Conversely, while 82% of those surveyed said they use animal-free products at least once a month, 7% said they went back to dairy after they did not enjoy their first plant-based alternative.

The survey from Ofi—the producer of the ingredients such as coffee, edible nuts and dairy—asked more than 1,500 adults about their adoption of plant-based dairy. Interest is rising, as 63% said they expect to purchase more products during the next two years.

The survey results indicate there are key areas plant-based dairy producers should concentrate on when conceiving new products, particularly flavors and health benefits, said Sonali Dalvi, Ofi’s vice president of Innovation.

“This is a call to action to the food and beverage industry. You need a fresh, creative approach to flavor creation, color, and texture development to make products that captivate consumers,” Dalvi said in a statement.

Given consumers’ prioritization of nutritious and functional aspects when choosing a dairy alternative, Dalvi said there is potential for formulations made from ingredients such as cocoa, nuts, and spices that feature clean-label attributes.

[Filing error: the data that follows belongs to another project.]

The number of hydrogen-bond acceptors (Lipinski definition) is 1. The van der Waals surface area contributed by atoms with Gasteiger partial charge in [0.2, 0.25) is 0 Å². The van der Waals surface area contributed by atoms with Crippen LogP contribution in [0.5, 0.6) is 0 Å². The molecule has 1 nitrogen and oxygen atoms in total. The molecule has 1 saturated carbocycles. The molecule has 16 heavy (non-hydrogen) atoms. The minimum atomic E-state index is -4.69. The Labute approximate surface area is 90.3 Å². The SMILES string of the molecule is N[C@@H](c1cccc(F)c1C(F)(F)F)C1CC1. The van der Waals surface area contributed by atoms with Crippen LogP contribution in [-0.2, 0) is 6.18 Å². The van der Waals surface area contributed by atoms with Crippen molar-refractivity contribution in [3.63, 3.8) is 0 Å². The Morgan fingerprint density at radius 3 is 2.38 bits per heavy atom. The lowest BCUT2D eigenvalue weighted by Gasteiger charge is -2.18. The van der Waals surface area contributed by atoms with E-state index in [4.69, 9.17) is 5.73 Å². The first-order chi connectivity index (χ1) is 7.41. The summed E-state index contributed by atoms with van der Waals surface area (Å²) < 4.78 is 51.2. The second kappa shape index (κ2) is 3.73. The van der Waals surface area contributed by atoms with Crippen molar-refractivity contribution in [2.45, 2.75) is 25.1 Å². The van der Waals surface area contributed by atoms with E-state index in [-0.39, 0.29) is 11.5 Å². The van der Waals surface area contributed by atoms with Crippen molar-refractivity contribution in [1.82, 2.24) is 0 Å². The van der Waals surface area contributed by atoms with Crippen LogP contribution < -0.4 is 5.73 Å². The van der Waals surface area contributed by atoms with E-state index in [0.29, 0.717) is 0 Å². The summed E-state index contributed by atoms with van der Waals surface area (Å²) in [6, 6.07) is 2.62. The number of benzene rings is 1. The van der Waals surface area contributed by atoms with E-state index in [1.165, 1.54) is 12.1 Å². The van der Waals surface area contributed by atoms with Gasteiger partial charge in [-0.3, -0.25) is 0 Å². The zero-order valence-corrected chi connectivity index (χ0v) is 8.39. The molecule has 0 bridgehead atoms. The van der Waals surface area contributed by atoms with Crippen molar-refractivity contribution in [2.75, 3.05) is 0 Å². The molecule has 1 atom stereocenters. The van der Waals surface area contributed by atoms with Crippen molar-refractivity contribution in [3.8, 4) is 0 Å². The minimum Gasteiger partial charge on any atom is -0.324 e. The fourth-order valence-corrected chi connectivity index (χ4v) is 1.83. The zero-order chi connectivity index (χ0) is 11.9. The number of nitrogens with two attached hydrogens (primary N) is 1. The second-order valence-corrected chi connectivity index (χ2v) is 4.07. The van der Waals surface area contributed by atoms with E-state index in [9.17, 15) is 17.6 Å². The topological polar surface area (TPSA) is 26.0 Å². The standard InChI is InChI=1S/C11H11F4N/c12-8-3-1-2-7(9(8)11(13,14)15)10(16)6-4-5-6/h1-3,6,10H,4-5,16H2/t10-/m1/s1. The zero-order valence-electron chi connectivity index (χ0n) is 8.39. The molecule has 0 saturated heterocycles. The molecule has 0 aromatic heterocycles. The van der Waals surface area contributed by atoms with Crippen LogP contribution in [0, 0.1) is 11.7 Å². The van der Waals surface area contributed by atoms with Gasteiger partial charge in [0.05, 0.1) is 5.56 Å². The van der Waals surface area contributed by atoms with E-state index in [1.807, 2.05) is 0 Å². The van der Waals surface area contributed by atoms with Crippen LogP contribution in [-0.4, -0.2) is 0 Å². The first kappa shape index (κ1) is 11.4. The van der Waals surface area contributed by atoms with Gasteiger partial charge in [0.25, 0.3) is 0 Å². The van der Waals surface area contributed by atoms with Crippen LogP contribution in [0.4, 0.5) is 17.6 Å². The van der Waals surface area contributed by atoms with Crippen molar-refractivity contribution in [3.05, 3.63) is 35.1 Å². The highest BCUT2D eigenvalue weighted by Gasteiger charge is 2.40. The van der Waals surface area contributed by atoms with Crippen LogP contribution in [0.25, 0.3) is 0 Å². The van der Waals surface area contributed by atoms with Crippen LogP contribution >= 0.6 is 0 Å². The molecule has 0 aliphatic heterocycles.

Affordability and accessibility also provide a barrier to entry for some consumers, the survey indicated, as 57% of those who eschew plant-based dairy said the prices are a significant factor.

As Gen Z moves away from dairy milk, the leading plant-based dairy alternatives continue to grow their sales. Large consumer packaged goods companies like Nestlé, Chobani, and Danone have leaned into the dairy alternative category with new products in recent years.

Oat milk, one of the leading product categories, is projected to increase at a compound annual growth rate of 15.4% through 2028, according to Grand View Research.

The increase in consumer adoption of plant-based milks has resulted in more recognition for the category from federal regulators. In February, the FDA said plant-based milk products can can be labeled as “milk,” while recommending that producers add nutritional disclosures to their packaging to help consumers discern it from dairy milk.

Research contact: @FoodDive

Post moves from breakfast to nighttime with new sleep-promoting cereal

March 1, 2023